Frame Relay

Packet Switching was developed as a method of multiplexing packets across the phone systems.

The term Bandwidth on Demand arises when using X.25 and Frame Relay. Both use packet switching which is a fancy way of saying that the packets are multiplexed on a common line. LAN traffic tends to be very bursty - periods of inactivity then large fast bursts of data. This is a very inefficient use of bandwidth if a large proportion of the time the line is idle. By using statistical multiplexing, bandwidth is used only when required hence the term Bandwidth on Demand.

Frame Relay is very similar to X.25. In fact Frame Relay was developed to improve on X.25's shortcomings: (slow speed and large overhead). Frame Relay was improved over X.25 by the following:

  • Decreased Protocol Overhead
  • Digital Switching
  • Increased bandwidth to 2 Mbps+
  • Voice over data

Decreased Protocol Overhead

Frame Relay works on the Data Link and Physical layers:

It uses the LAPD (Link Access Protocol D) for framing the packets. Higher layer protocols such as TCP/IP are encapsulated in the LAPD packet.

Frame Relay Frame


F  - Flag
HDR - Header
DLCI - DL connection
C/R - Command Response
EA - Extended Address
CF - Congestion Forward Notification
CB - Congestion Backward Notification
DE - Discard Eligibility bit
CRC  - Cyclic Redundancy Check

Frame Relay drops error checking at each node and relies on the upper layers such as TCP/IP to perform error checking. If a CRC (bit level error checking) error is found the packet is dropped. It is up to the Network layer to retransmit the packet. The assumption is that the Public Network is reliable enough to allow this.

This means that only the end devices are responsible for recovery from transmission errors. Routers A, B and C do not have to worry about error recovery. It is the responsibility of the end devices: Host A & B to take care of error recovery.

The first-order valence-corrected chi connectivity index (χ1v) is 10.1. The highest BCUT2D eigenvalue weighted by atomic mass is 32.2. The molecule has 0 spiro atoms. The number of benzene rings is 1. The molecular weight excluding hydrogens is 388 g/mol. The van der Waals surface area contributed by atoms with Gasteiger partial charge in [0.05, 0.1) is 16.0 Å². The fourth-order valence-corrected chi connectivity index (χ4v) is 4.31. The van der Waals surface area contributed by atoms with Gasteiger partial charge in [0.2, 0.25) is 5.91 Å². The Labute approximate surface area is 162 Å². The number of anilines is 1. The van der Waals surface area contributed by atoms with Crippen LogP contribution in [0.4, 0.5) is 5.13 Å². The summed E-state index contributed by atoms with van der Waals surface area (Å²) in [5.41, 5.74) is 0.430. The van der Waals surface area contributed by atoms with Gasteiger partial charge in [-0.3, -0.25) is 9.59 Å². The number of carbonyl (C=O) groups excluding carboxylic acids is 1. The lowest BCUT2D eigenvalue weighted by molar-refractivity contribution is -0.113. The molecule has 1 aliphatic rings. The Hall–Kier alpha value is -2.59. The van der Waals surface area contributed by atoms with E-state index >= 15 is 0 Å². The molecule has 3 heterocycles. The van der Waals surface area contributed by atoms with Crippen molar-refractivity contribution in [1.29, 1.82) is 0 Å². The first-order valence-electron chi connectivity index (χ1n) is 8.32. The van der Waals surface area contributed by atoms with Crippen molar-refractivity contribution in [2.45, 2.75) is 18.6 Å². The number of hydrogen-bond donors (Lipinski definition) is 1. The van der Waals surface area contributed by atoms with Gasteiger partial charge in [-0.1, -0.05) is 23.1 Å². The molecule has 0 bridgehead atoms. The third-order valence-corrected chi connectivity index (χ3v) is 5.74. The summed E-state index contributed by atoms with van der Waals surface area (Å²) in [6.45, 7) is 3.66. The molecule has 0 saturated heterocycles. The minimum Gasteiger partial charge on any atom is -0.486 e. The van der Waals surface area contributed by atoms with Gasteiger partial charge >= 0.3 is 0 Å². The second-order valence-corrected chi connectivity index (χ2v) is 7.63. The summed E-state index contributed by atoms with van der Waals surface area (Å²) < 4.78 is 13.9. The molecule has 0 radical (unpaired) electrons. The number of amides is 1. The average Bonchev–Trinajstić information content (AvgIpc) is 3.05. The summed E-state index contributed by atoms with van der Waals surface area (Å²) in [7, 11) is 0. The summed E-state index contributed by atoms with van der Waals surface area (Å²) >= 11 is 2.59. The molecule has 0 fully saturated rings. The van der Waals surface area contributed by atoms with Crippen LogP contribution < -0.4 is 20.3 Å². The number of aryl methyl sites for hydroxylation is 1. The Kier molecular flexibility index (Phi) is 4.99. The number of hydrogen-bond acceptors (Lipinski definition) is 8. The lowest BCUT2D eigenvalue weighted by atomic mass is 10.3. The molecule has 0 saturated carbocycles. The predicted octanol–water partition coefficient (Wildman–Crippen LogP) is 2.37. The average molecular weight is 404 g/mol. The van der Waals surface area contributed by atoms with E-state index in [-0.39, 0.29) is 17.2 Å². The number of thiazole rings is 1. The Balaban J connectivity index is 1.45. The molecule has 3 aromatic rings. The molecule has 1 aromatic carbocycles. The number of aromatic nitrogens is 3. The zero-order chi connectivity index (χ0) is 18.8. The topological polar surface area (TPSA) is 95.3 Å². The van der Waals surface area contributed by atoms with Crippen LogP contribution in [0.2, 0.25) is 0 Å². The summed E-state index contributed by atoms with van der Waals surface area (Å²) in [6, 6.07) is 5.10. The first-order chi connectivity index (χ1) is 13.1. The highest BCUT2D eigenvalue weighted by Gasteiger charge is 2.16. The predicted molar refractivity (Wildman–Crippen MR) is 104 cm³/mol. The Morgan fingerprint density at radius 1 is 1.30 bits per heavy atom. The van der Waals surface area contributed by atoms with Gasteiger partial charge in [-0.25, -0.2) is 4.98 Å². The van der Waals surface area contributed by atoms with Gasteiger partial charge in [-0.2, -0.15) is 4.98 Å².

Digital Switching

Frame Relay is made to interface with T1 (1.544 Mbps) and E1 (2.048 Mbps) digital switching lines. This results in a higher transfer speed and a much more reliable connection. This reliability allows Frame Relay to drop some of the error checking from the Data Link and Physical layers and rely on the Network Layer.

Increased Bandwidth

Frame Relay can presently operate up to 2.048 Mbps (E1) but there has been successful testing to 155 Mbps. Due to the low overhead, a Frame Relay network will be more efficient at sending data than an X.25 network. This means that more data will be transferred for the same amount of bytes.

LAPD - Link Access Protocol D channel

LAPD (Link Access Protocol D channel) deals with Logical connections: Logical Channel Numbers. LAPD takes care of the Virtual Connections (dial-ups) and Permanent Virtual Connections (leased lines). Again, you can have 1 physical connection to the Frame Relay network and many virtual connections (logical). The logical channel numbers are referred to as DLCI (Data Link Connection Identifiers) in Frame Relay. Looking at the Frame Relay frame, we can see that there are only 10 bits assigned to the DLCI. This means that there can be a maximum of 2^10 = 1024 logical channels per physical connection.

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Copyright July 2013 Eugene Blanchard